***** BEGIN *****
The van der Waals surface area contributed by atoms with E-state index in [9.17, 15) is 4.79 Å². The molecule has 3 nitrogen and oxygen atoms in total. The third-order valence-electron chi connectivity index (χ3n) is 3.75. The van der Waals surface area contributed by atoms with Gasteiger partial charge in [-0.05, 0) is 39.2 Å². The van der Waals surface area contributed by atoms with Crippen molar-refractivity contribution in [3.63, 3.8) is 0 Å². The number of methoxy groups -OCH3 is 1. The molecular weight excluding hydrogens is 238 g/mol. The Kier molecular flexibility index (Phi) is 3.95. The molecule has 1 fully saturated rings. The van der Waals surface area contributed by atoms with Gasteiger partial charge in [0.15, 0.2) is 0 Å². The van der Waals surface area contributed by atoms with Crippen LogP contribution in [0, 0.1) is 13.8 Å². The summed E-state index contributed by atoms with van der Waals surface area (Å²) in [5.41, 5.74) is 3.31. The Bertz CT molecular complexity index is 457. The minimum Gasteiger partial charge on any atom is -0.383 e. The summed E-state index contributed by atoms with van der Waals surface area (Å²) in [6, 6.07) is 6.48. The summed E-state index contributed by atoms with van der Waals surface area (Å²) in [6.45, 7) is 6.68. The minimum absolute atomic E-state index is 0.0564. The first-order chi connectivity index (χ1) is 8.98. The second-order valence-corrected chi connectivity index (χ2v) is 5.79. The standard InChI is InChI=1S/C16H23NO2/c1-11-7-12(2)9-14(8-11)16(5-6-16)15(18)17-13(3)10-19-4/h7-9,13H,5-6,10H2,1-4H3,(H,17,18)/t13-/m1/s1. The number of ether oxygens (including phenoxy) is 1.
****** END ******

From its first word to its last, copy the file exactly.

The van der Waals surface area contributed by atoms with E-state index in [9.17, 15) is 4.79 Å². The molecule has 3 nitrogen and oxygen atoms in total. The third-order valence-electron chi connectivity index (χ3n) is 3.75. The van der Waals surface area contributed by atoms with Gasteiger partial charge in [-0.05, 0) is 39.2 Å². The van der Waals surface area contributed by atoms with Crippen molar-refractivity contribution in [3.63, 3.8) is 0 Å². The number of methoxy groups -OCH3 is 1. The molecular weight excluding hydrogens is 238 g/mol. The Kier molecular flexibility index (Phi) is 3.95. The molecule has 1 fully saturated rings. The van der Waals surface area contributed by atoms with Gasteiger partial charge in [0.15, 0.2) is 0 Å². The van der Waals surface area contributed by atoms with Crippen LogP contribution in [0, 0.1) is 13.8 Å². The summed E-state index contributed by atoms with van der Waals surface area (Å²) in [5.41, 5.74) is 3.31. The Bertz CT molecular complexity index is 457. The minimum Gasteiger partial charge on any atom is -0.383 e. The summed E-state index contributed by atoms with van der Waals surface area (Å²) in [6, 6.07) is 6.48. The summed E-state index contributed by atoms with van der Waals surface area (Å²) in [6.45, 7) is 6.68. The minimum absolute atomic E-state index is 0.0564. The first-order chi connectivity index (χ1) is 8.98. The second-order valence-corrected chi connectivity index (χ2v) is 5.79. The standard InChI is InChI=1S/C16H23NO2/c1-11-7-12(2)9-14(8-11)16(5-6-16)15(18)17-13(3)10-19-4/h7-9,13H,5-6,10H2,1-4H3,(H,17,18)/t13-/m1/s1. The number of ether oxygens (including phenoxy) is 1.